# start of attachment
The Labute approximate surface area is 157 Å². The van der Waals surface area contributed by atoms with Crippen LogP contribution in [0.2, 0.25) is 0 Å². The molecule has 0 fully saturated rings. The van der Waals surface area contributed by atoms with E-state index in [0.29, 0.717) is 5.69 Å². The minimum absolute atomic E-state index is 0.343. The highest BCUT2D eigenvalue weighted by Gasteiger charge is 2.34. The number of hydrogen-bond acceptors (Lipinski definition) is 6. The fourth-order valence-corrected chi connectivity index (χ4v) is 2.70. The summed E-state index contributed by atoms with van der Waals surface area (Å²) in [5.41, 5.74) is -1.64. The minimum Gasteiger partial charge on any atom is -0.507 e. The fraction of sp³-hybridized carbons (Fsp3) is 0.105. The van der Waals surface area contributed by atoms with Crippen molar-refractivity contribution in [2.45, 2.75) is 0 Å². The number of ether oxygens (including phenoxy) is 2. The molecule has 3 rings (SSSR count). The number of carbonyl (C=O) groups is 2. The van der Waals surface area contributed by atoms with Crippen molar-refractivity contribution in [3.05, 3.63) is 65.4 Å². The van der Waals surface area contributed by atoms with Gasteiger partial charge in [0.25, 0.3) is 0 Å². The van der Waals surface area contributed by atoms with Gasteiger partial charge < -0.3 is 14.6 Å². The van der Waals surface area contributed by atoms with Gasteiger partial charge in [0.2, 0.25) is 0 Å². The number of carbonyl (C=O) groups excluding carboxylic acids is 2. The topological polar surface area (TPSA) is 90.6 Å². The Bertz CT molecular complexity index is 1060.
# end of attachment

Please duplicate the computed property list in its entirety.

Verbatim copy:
The Labute approximate surface area is 157 Å². The van der Waals surface area contributed by atoms with Crippen LogP contribution in [0.2, 0.25) is 0 Å². The molecule has 0 fully saturated rings. The van der Waals surface area contributed by atoms with E-state index in [0.29, 0.717) is 5.69 Å². The minimum absolute atomic E-state index is 0.343. The highest BCUT2D eigenvalue weighted by Gasteiger charge is 2.34. The number of hydrogen-bond acceptors (Lipinski definition) is 6. The fourth-order valence-corrected chi connectivity index (χ4v) is 2.70. The summed E-state index contributed by atoms with van der Waals surface area (Å²) in [5.41, 5.74) is -1.64. The minimum Gasteiger partial charge on any atom is -0.507 e. The fraction of sp³-hybridized carbons (Fsp3) is 0.105. The van der Waals surface area contributed by atoms with Crippen molar-refractivity contribution in [2.45, 2.75) is 0 Å². The number of ether oxygens (including phenoxy) is 2. The molecule has 3 rings (SSSR count). The number of carbonyl (C=O) groups is 2. The van der Waals surface area contributed by atoms with Crippen molar-refractivity contribution in [3.05, 3.63) is 65.4 Å². The van der Waals surface area contributed by atoms with Gasteiger partial charge in [0.25, 0.3) is 0 Å². The van der Waals surface area contributed by atoms with Gasteiger partial charge < -0.3 is 14.6 Å². The van der Waals surface area contributed by atoms with Gasteiger partial charge in [0.2, 0.25) is 0 Å². The number of carbonyl (C=O) groups excluding carboxylic acids is 2. The topological polar surface area (TPSA) is 90.6 Å². The Bertz CT molecular complexity index is 1060.